Mahima Mishra, one of Odisha’s wealthiest, accused of murder
One of Odisha’s richest businessmen has been named as the main accused in the murder of a shipping company executive earlier this year.india Updated: Nov 21, 2016 12:19 IST
One of Odisha’s richest businessmen has been named as the main accused in the murder of a shipping company executive earlier this year.
Mahimananda Mishra, who made his fortunes by providing labour for loading and unloading cargo – or stevedoring – at one of the busiest ports on the eastern coast, is wanted for the murder of an executive of the Seaways Shipping and Logistics Limited. Mahendra Swain was shot dead by hired killers on the morning of October 26, while he was on his way to his office in Paradip. The victim’s brother, Rajkishore, named Mishra and three executives of his firm – Orissa Stevedores Limited – in his police complaint.
So far, police have arrested six men – including Congress leader Bapi Sarkhel – for allegedly harbouring and providing logistical support to the killers. Even as 63-year-old Mishra continued to elude the police, he filed an application seeking that the Odisha high court quash the lookout circular issued against him.
“Mishra’s involvement in the murder is crystal clear. He hired the criminals, and there is clinching evidence to prove that,” said inspector general of police Soumendra Priyadarshi, who has been supervising the investigation. “An amount of Rs 12 lakh was paid to the main killer, Rakesh Choubey, from Mishra’s office in September. We even have evidence that Choubey was taken for a spin by Mishra in his personal jet.”
Port sources said trouble started brewing in April last year, when Jindal Steel and Power Ltd cancelled its stevedoring contract with Mishra and awarded it to a consortium of three companies, including the Hyderabad-based Seaways Shipping and Logistic Ltd. The three companies formed a separate Utkal Stevedores Association to challenge the hegemony of Mishra’s Paradip Port Stevedores’ Association, which had been controlling all cargo operations at the port for over three decades.
The stakes were high for Mishra because Paradip port had become India’s second-largest port in the last fiscal – handling a record 76 million tonnes of cargo. Moreover, the port authorities are working on a Rs 20,000-crore expansion plan intended at snatching the top position from Gujarat’s Kandla port.
“Mishra’s stevedoring association was a cartel that effectively decided cargo-handling rates at Paradip port, arm-twisting even major corporates like Tata and Jindal into paying high rates. If any stevedoring company tried to defy him, Mishra would ensure that his work comes to a standstill. His goons kept everybody terrorised,” said a senior shipping executive of a cargo company in Odisha. Consequently, many such firms steered clear of Pradip port.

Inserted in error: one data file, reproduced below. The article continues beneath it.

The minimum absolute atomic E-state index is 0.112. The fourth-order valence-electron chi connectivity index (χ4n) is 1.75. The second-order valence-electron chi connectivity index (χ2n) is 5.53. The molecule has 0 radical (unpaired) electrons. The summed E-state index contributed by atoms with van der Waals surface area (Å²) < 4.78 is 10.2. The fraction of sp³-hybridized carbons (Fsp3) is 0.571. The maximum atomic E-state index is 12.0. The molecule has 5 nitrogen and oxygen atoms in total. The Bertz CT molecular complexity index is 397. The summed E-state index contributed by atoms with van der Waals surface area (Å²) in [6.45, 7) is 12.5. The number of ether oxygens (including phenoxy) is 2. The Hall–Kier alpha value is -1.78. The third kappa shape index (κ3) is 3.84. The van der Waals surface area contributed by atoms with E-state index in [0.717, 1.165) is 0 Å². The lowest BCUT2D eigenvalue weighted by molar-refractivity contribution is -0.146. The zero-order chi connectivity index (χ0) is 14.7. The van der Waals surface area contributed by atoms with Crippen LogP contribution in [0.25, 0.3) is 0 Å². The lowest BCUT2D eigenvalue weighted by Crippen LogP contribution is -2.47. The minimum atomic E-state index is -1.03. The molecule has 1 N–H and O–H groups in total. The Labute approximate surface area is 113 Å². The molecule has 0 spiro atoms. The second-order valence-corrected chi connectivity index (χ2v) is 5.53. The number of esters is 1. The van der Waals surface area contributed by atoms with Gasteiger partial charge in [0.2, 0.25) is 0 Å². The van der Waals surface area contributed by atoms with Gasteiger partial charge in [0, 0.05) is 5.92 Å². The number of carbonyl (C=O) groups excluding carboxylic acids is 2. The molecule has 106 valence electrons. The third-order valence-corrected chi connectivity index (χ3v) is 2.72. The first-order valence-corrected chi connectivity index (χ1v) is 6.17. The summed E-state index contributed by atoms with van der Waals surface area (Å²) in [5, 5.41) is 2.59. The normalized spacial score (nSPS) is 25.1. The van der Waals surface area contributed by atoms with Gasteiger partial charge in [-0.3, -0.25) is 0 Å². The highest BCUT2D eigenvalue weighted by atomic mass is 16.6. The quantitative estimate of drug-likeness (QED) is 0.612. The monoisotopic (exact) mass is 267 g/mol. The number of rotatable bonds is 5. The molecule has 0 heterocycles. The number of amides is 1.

After Jindal awarded the contract to Utkal Stevedores Association, Mishra engineered a week-long shutdown of the port to protest the development. However, Paradip port authorities refused to succumb to his demands.
Matters came to a head in October, when Seaways Shipping bagged a two-year contract from the Steel Authority of India Ltd to handle eight lakh metric tonnes of limestone imports at Paradip port. “This was an affront to Mishra. Though he controlled 90% of the port’s operations through friendly stevedoring companies in his association, he feared that his authority would be eroded if contracts are bagged without his nod. So he hired some people from Jamshedpur to eliminate Swain, and they started doing a recce from Vishwakarma puja this year,” said a senior police officer, adding that Swain was even threatened over the phone by unidentified men.
Meanwhile, there is no sign of Odisha’s stevedoring baron. “Mishra’s phone became unreachable from the day after the murder. This proves his guilt to some extent,” said a police officer.
Mishra, a post-graduate in Arts from Utkal University, launched his stevedoring company in 1978. In the years that followed, he diversified into hospitality, education, mining, automobile dealership, chartered aviation and construction – among others. According to shipping company officials, Mishra had even started stealing materials like coal, coke, flyash, gypsum and limestone from shipping consignments when stevedoring stopped being lucrative business.
Today, with a business empire of Rs 12,000 crore, he is rumoured to be Odisha’s second-richest man.